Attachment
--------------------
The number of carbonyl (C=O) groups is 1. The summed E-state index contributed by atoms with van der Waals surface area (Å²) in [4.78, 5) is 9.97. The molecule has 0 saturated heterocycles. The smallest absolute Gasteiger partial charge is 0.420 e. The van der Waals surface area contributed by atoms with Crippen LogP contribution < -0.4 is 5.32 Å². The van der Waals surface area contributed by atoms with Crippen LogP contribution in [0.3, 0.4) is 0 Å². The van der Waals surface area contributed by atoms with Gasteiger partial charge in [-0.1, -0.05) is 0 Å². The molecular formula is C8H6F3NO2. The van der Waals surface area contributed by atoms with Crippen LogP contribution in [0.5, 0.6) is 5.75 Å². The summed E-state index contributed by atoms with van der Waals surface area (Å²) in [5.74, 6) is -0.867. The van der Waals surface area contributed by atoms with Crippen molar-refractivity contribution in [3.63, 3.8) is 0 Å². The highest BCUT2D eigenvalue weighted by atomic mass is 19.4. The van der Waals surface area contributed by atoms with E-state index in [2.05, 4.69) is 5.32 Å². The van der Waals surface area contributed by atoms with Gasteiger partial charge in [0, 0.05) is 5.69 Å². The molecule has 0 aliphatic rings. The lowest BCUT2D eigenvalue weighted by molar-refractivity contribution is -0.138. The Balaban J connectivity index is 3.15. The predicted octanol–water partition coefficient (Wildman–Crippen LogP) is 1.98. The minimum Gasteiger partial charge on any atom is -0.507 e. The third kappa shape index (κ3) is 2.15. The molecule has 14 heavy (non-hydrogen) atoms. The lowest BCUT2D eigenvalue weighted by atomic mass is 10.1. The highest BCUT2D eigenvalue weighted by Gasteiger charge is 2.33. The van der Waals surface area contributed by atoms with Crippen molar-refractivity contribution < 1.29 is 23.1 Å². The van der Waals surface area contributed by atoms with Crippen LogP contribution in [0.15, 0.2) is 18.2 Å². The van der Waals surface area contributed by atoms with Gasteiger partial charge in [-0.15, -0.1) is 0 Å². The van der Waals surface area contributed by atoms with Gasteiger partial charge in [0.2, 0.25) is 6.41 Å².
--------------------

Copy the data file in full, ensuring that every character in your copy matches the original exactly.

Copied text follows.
The number of carbonyl (C=O) groups is 1. The summed E-state index contributed by atoms with van der Waals surface area (Å²) in [4.78, 5) is 9.97. The molecule has 0 saturated heterocycles. The smallest absolute Gasteiger partial charge is 0.420 e. The van der Waals surface area contributed by atoms with Crippen LogP contribution < -0.4 is 5.32 Å². The van der Waals surface area contributed by atoms with Crippen LogP contribution in [0.3, 0.4) is 0 Å². The van der Waals surface area contributed by atoms with Gasteiger partial charge in [-0.1, -0.05) is 0 Å². The molecular formula is C8H6F3NO2. The van der Waals surface area contributed by atoms with Crippen LogP contribution in [0.5, 0.6) is 5.75 Å². The summed E-state index contributed by atoms with van der Waals surface area (Å²) in [5.74, 6) is -0.867. The van der Waals surface area contributed by atoms with Crippen molar-refractivity contribution in [3.63, 3.8) is 0 Å². The highest BCUT2D eigenvalue weighted by atomic mass is 19.4. The van der Waals surface area contributed by atoms with E-state index in [2.05, 4.69) is 5.32 Å². The van der Waals surface area contributed by atoms with Gasteiger partial charge in [0, 0.05) is 5.69 Å². The molecule has 0 aliphatic rings. The lowest BCUT2D eigenvalue weighted by molar-refractivity contribution is -0.138. The Balaban J connectivity index is 3.15. The predicted octanol–water partition coefficient (Wildman–Crippen LogP) is 1.98. The minimum Gasteiger partial charge on any atom is -0.507 e. The third kappa shape index (κ3) is 2.15. The molecule has 14 heavy (non-hydrogen) atoms. The lowest BCUT2D eigenvalue weighted by atomic mass is 10.1. The highest BCUT2D eigenvalue weighted by Gasteiger charge is 2.33. The van der Waals surface area contributed by atoms with Crippen molar-refractivity contribution < 1.29 is 23.1 Å². The van der Waals surface area contributed by atoms with Crippen LogP contribution in [0.15, 0.2) is 18.2 Å². The van der Waals surface area contributed by atoms with Gasteiger partial charge in [-0.15, -0.1) is 0 Å². The van der Waals surface area contributed by atoms with Gasteiger partial charge in [0.2, 0.25) is 6.41 Å².